SYSTEMATIC investigation of the growth of children with congenital intracardiac defects has been carried on at the Heart Research Institute of the Pacific Medical Center since 1962. The purpose of these studies has been to define the characteristic growth patterns of such children as a background for interpreting effects of surgery, the impact of selected physiologic variables, and any differences within the group according to sex, age, and diagnostic category. The present report deals with size as related to the latter three factors in 317 children.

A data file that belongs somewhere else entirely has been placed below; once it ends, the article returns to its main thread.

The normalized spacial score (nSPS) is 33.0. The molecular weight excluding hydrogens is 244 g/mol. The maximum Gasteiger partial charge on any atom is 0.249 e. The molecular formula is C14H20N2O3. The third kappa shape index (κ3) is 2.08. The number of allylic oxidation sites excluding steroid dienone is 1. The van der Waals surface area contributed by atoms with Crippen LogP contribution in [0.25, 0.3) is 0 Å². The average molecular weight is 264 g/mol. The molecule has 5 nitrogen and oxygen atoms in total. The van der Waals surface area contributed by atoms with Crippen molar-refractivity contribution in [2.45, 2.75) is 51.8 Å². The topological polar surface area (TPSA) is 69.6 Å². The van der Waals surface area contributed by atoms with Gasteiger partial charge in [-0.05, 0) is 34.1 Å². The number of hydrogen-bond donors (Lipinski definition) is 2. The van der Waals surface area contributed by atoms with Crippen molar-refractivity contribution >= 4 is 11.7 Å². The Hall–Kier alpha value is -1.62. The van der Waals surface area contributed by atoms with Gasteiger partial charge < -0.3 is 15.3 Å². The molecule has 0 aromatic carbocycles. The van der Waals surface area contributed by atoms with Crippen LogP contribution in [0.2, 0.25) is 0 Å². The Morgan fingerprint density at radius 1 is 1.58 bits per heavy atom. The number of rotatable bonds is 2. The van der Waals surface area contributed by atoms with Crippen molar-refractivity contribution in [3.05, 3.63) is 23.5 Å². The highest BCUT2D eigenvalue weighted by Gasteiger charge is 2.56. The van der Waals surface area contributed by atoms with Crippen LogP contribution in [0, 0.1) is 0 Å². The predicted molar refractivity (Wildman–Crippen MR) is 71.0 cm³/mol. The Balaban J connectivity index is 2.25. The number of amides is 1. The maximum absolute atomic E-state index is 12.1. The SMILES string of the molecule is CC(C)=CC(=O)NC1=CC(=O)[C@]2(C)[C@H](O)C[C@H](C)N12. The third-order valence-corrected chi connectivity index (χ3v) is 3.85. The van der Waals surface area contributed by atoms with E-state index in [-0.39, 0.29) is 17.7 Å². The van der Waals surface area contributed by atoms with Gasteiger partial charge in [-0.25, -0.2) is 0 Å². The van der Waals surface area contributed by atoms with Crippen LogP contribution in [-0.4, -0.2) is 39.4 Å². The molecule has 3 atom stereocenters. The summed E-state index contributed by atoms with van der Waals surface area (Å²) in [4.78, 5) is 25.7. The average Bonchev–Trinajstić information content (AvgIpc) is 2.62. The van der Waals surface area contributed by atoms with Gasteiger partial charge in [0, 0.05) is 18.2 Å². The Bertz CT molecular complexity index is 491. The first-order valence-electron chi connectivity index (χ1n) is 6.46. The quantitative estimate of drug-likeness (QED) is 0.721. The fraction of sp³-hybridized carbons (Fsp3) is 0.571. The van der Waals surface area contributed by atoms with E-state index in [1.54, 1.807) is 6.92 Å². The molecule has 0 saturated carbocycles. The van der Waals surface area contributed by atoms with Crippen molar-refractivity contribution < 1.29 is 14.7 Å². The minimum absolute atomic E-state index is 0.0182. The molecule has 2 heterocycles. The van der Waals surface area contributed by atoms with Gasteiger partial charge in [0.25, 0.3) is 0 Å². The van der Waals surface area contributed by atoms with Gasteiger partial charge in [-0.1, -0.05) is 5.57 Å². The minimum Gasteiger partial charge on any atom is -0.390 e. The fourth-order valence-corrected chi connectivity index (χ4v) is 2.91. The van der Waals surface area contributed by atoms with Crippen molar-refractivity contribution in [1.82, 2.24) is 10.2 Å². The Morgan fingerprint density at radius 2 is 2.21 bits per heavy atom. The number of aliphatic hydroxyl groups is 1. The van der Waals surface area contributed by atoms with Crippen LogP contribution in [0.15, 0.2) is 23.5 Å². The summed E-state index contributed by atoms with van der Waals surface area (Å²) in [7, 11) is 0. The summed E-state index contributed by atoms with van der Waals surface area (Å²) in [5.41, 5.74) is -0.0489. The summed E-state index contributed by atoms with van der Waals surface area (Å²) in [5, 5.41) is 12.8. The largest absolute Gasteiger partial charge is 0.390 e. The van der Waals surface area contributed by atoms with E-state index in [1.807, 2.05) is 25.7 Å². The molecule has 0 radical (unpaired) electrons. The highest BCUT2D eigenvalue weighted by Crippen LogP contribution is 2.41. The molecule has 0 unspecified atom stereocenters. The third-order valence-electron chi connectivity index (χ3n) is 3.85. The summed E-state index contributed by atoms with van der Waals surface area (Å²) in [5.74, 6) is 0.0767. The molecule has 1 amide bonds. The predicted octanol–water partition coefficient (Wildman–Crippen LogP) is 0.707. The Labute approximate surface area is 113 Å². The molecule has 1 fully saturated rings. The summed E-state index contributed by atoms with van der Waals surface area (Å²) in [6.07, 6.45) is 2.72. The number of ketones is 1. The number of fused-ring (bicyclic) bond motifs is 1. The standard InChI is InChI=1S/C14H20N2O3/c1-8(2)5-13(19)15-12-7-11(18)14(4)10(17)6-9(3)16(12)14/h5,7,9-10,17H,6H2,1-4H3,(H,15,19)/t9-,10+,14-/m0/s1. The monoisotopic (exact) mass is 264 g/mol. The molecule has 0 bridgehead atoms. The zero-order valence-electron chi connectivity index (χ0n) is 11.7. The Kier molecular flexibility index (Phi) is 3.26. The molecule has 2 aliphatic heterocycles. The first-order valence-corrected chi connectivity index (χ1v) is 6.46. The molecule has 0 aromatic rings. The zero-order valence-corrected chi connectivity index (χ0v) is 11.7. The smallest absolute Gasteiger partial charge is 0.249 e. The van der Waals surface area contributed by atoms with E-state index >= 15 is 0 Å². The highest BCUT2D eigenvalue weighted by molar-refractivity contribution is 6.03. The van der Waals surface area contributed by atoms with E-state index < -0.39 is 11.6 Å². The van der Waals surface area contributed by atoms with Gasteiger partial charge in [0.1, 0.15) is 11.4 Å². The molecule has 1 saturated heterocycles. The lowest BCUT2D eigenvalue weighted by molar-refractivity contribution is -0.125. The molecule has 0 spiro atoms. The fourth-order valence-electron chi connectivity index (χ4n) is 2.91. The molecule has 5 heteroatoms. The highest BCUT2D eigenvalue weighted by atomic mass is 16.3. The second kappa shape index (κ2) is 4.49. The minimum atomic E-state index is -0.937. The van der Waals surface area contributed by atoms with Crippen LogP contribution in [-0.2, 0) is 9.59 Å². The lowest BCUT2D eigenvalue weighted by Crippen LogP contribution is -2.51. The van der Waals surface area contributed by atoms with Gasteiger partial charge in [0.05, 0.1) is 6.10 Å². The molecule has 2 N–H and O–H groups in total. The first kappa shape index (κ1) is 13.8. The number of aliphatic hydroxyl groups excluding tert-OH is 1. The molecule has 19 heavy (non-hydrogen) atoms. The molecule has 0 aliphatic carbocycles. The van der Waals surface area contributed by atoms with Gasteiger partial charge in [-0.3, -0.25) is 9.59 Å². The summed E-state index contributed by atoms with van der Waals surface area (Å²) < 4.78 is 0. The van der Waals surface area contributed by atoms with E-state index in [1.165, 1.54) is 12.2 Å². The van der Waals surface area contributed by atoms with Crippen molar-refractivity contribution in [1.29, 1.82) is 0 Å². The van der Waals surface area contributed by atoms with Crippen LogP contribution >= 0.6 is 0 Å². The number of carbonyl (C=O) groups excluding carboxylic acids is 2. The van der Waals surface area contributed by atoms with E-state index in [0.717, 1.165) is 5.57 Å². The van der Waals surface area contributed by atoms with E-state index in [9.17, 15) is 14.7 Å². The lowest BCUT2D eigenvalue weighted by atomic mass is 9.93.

Anthropometric Studies.—These are based on standard techniques involving five direct body measures; five ratios derived from them; skeletal age assessments by the standards of Greulich and Pyle1 from roentgenograms of the left hand and wrist; and sets of four photographs at each examination. The methods are essentially those described by Bayer and Bayley.2 Studies have been made before surgery,